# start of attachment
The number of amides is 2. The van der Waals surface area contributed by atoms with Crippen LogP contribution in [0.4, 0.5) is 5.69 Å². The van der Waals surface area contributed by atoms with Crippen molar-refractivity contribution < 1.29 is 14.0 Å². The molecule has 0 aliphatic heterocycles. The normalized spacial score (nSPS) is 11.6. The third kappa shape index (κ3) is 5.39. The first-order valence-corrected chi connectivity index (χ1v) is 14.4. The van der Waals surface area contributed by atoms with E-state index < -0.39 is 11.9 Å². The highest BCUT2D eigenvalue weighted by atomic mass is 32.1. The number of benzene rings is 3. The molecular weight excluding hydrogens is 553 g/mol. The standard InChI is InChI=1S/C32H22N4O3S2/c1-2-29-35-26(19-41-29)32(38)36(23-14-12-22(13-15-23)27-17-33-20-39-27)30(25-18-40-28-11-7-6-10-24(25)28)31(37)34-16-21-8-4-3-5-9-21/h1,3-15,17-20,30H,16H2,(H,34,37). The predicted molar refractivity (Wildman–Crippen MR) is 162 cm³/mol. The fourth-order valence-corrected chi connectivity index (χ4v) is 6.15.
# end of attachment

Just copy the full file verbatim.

The number of amides is 2. The van der Waals surface area contributed by atoms with Crippen LogP contribution in [0.4, 0.5) is 5.69 Å². The van der Waals surface area contributed by atoms with Crippen molar-refractivity contribution < 1.29 is 14.0 Å². The molecule has 0 aliphatic heterocycles. The normalized spacial score (nSPS) is 11.6. The third kappa shape index (κ3) is 5.39. The first-order valence-corrected chi connectivity index (χ1v) is 14.4. The van der Waals surface area contributed by atoms with E-state index < -0.39 is 11.9 Å². The highest BCUT2D eigenvalue weighted by atomic mass is 32.1. The number of benzene rings is 3. The molecular weight excluding hydrogens is 553 g/mol. The standard InChI is InChI=1S/C32H22N4O3S2/c1-2-29-35-26(19-41-29)32(38)36(23-14-12-22(13-15-23)27-17-33-20-39-27)30(25-18-40-28-11-7-6-10-24(25)28)31(37)34-16-21-8-4-3-5-9-21/h1,3-15,17-20,30H,16H2,(H,34,37). The predicted molar refractivity (Wildman–Crippen MR) is 162 cm³/mol. The fourth-order valence-corrected chi connectivity index (χ4v) is 6.15.